Esports are inherently unpredictable, especially compared to traditional sports. Changes to the meta will shift around top players and teams as adjustments are rapidly made to new strategies. For more established esports, these meta changes can fall into patterns. For brand new esports like VALORANT, consistency is one of the toughest challenges.
As VALORANT celebrates the one-year anniversary of its release on June 2, some teams have proved consistent even as top-tier agents like Astra shake up the meta with their introduction. Other teams have been unable to recapture momentary success.
When talking about consistency, the best place to start is the beginning of VALORANT’s esports scene. In North America, the scene kicked off with the first tournament of the Ignition Series. In a unique situation for esports, before the game had even been released beyond beta, the biggest esports organizations were already fielding VALORANT rosters.
At the start of the T1 x Nerd Street Gamers Showdown on June 26, 2020, less than a month after the game was officially released, household names like TSM, FaZe Clan, 100 Thieves, Cloud9, T1, Immortals, Sentinels and Gen.G had already assembled teams and were ready to compete.
Since then, these orgs have found varying levels of success, with some maintaining fairly consistent lineups, while others have churned through several roster iterations.
How to build a VALORANT roster
There are really two main schools of thought when it comes to creating long-term successful esports teams. Some teams like Immortals, led by general manager and head coach Michael “Packing10” Szklanny believe in changing things up all the time.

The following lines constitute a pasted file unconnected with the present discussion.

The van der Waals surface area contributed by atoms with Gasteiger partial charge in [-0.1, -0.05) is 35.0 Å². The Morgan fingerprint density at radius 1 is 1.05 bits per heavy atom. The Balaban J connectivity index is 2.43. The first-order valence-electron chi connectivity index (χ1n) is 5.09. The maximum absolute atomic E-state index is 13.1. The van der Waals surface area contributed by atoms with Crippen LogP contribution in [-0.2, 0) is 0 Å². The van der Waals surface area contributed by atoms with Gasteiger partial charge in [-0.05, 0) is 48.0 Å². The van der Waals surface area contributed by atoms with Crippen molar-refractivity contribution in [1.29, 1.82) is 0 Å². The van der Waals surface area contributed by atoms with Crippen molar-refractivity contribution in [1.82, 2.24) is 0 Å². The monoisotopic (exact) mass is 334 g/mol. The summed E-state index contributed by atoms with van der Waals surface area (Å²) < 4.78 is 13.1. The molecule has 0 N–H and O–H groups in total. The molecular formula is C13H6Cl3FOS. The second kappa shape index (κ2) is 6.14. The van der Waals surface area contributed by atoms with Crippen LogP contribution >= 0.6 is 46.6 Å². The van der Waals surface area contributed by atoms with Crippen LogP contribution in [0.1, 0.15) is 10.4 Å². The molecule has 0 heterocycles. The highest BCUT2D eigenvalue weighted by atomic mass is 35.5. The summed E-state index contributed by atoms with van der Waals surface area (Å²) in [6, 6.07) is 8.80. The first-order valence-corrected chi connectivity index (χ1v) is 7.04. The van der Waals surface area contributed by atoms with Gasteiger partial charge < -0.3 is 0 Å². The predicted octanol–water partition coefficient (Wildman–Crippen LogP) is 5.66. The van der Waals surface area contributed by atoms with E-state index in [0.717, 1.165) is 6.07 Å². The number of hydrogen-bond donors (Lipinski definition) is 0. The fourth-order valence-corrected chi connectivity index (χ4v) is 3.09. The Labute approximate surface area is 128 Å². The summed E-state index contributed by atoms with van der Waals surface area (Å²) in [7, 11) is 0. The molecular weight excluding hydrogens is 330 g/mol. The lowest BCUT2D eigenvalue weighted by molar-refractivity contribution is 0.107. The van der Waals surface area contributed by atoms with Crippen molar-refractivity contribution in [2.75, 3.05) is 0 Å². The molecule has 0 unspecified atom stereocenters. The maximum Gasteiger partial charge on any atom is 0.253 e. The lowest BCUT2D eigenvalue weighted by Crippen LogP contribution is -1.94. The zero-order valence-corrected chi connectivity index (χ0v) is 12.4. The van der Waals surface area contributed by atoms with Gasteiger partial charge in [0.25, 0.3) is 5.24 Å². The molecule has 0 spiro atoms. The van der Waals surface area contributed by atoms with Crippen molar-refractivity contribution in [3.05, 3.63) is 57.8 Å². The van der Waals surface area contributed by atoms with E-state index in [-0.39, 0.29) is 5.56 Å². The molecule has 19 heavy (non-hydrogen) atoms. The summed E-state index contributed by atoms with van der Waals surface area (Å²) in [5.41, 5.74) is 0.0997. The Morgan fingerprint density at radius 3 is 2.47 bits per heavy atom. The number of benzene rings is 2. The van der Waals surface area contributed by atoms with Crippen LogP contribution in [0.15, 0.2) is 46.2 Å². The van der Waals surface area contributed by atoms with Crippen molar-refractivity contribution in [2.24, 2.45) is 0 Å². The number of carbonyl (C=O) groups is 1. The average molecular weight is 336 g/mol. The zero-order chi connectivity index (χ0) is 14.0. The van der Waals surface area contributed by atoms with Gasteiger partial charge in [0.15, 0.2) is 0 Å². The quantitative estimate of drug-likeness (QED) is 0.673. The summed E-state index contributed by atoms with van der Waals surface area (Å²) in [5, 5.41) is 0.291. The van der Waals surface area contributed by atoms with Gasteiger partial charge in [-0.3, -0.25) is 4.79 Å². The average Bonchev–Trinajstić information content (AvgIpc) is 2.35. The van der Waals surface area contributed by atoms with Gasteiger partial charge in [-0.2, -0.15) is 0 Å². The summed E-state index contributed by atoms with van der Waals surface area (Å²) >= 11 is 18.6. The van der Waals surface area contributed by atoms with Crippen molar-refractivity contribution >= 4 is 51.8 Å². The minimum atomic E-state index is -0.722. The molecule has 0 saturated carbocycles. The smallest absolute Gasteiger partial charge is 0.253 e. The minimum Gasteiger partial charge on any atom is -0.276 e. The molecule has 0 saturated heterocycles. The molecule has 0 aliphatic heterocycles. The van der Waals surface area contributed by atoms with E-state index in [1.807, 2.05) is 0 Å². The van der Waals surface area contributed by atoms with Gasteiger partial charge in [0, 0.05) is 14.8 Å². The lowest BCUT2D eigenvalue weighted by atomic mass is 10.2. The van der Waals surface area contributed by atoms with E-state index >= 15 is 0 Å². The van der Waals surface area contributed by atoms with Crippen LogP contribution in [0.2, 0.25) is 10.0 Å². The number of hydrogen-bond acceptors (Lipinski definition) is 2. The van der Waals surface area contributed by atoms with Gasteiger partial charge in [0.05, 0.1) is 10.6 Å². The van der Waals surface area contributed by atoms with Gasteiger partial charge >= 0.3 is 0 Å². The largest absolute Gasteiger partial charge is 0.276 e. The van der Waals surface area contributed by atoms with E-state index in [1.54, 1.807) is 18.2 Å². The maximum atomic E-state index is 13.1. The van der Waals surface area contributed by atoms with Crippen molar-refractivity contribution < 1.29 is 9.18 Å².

“We think synergy is a myth,” Packing10 said to Nerd Street Gamers in March. “If you have players play together for a month or two, they’re going to get that understanding of what they need to do as teammates. But I’ve talked with people who weren’t going to make any roster changes for a year because they want to see their teams synergize. That’s not what happens. Players either have the talent to make it or they don’t have the talent to make it.”
Immortals’ open tryout system has helped the team identify standouts like Peter “Asuna” Mazuryk, Nicholas “NaturE” Garrison and Quan “Dicey” Tran who were all bought by other organizations after finding success on Immortals.
Although that might be Immortals’ plan, and it certainly helps when you have a GM clearly capable of finding diamonds.
Photo credit: Riot Games
Other teams like Envy have kept the same roster intact since September. Envy doesn’t quite have that one signature win, but the team has placed top four in the three biggest North American events to date: First Strike NA, Stage 1 Masters and Stage 2 Challengers Finals.
“The way [Pujan “FNS” Mehta] runs his teams is pretty good,” Austin "crashies" Roberts said. “I think having that same roster was important to our success. We’re all comfortable with each other, people are willing to make agent changes to try new stuff, it’s a good atmosphere. We’re all one unit, we all play together, I think that’s why we are pretty consistent.”
Envy’s results have clearly cemented themselves as a top-five team. Another one of those top-five teams is one that was at the top of NA VALORANT in the first days of the esport and remains there now as the first international champions: Sentinels. Other than bringing on Tyson “TenZ” Ngo to replace Jay “sinatraa” Won just days before Stage 1 Masters, their roster has been unchanged since last June.
“I feel like we are just consistently playing the same,” TenZ said. “So, at the end of the day, we are just playing better than the other team. Personality-wise and lifestyle-wise we mesh really well. We don’t feel pressured, so we play the same we scrim and we fool around a bit. That light environment definitely contributes to our success because we don’t get tilted.”